We want to improve the attractiveness of our churchyard,
and the approach to the church, in order to become more welcoming.
But we have been told that we may have to have an archaeological
excavation - and pay for it - if we do. Is this
ANY works to historical churches may have an archaeological
impact, in so far as they uncover or break into the historic fabric
of the church and churchyard. There are limits, however, to what
you have to do with your works.
In general, archaeological study is required only for what is
actually interrupted or damaged by your works, not for what
surrounds them, or is left in place.
If you are doing internal repairs, or developments that break
into floors, plasterwork, or walls, there may be an archaeological
element. The original Georgian paint or finishes, for example, may
be hidden underneath the 1950s paint. Discovering the original
colours may inform current schemes.
Were those cherubs gilded in the past? Is there a medieval
wall-painting under the Tudor and Stuart paint, from the days when
Protestant tastes meant the removal of all decoration? Little
scraps of paint will tell the tale. Information is all that is
sought: you do not have to uncover the past unless the work makes
it necessary. You need to know only what is there, and what is
Outside, in the churchyard, the ground may be full of bones.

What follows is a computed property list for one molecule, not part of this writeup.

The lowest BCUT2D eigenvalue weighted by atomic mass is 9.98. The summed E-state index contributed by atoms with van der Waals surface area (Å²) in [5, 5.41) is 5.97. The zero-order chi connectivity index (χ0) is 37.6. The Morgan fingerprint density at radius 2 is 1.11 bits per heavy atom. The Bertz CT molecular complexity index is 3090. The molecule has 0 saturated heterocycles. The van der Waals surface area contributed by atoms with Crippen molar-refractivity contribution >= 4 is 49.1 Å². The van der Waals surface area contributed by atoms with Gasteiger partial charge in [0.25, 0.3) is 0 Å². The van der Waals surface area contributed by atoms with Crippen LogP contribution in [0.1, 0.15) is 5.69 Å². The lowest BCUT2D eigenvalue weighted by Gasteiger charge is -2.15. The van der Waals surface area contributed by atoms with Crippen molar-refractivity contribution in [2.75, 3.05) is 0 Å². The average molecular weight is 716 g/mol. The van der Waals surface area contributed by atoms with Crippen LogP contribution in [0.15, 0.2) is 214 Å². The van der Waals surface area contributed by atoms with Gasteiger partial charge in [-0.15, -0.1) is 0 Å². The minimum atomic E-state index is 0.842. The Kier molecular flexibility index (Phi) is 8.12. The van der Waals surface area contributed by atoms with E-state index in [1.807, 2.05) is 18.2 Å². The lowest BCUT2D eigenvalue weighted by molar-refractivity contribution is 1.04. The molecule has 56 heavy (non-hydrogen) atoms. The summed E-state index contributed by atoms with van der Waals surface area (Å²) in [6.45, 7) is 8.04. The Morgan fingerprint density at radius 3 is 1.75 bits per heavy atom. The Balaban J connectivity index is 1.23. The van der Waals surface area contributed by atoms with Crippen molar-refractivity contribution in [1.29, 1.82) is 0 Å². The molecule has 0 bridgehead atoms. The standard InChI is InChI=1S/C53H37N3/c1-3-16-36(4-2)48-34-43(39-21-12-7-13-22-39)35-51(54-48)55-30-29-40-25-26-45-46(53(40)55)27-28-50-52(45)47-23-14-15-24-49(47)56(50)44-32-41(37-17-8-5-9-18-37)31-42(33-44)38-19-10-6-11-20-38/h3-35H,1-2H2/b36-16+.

Many churchyards, especially urban ones, were closed long ago to
new burials; so this would not be an issue. If known gravesites are
going to be disrupted during your works, you may be required to
consult the relatives of those who were buried. (This rule does not
apply to ashes.)
Two kinds of disruption may be of interest. Digging a drain
through the churchyard, or a pipe-run for water or gas supplies,
normally involves a narrow, deep trench. An archaeologist should be
on duty with a watching brief to see what comes out of the trench,
and to note any significance.
Almost nothing will be dug out that requires further digging or
uncovering, and items will be replaced in the trench after the pipe
is laid. But what is found is recorded and photographed. If you run
into something such as an underground stone tomb, or crypt, there
may be more discussion before a pipe can go through it.
Creating a garden, perhaps with paving or seating and maybe some
new pathways, usually affects only the surface of the soil. Mostly,
there will be few bones - certainly no full skeletons - and the
same recording may need to take place.
There will be questions other than archaeological ones if you
are changing the "ambience" of the churchyard, and turning it from
one kind of public space into another.
Changing from the historical form and function to a public
meeting or socialising space may require the support of an
organisation such as English Heritage, and the DAC will want to be
sure of the quality of the changes before approving your plans.
In particular, although you may want the general public to see
the church and churchyard as welcoming public spaces, doing so at
the expense of its more subjective significance as a burial place,
or through the loss of its "difference" from adjacent
thoroughfares, may raise objections in the "permissions" process.
Do discuss this with your architect at an early stage.
Your questions to email@example.com.